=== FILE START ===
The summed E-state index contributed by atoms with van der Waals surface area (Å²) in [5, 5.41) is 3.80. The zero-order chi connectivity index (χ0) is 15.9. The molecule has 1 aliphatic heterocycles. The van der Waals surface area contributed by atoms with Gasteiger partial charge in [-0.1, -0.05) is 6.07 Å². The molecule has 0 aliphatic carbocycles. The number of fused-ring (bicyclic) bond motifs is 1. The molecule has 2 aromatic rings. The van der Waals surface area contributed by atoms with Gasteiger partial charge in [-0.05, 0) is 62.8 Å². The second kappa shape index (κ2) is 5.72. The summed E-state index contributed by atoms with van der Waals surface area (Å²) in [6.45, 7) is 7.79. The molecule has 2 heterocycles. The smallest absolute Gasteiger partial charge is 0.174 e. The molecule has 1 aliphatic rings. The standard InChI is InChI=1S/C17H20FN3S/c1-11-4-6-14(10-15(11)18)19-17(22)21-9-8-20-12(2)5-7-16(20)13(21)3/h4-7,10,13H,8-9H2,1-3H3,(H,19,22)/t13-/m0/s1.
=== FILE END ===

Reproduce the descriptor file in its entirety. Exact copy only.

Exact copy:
The summed E-state index contributed by atoms with van der Waals surface area (Å²) in [5, 5.41) is 3.80. The zero-order chi connectivity index (χ0) is 15.9. The molecule has 1 aliphatic heterocycles. The van der Waals surface area contributed by atoms with Gasteiger partial charge in [-0.1, -0.05) is 6.07 Å². The molecule has 0 aliphatic carbocycles. The number of fused-ring (bicyclic) bond motifs is 1. The molecule has 2 aromatic rings. The van der Waals surface area contributed by atoms with Gasteiger partial charge in [-0.05, 0) is 62.8 Å². The second kappa shape index (κ2) is 5.72. The summed E-state index contributed by atoms with van der Waals surface area (Å²) in [6.45, 7) is 7.79. The molecule has 2 heterocycles. The smallest absolute Gasteiger partial charge is 0.174 e. The molecule has 1 aliphatic rings. The standard InChI is InChI=1S/C17H20FN3S/c1-11-4-6-14(10-15(11)18)19-17(22)21-9-8-20-12(2)5-7-16(20)13(21)3/h4-7,10,13H,8-9H2,1-3H3,(H,19,22)/t13-/m0/s1.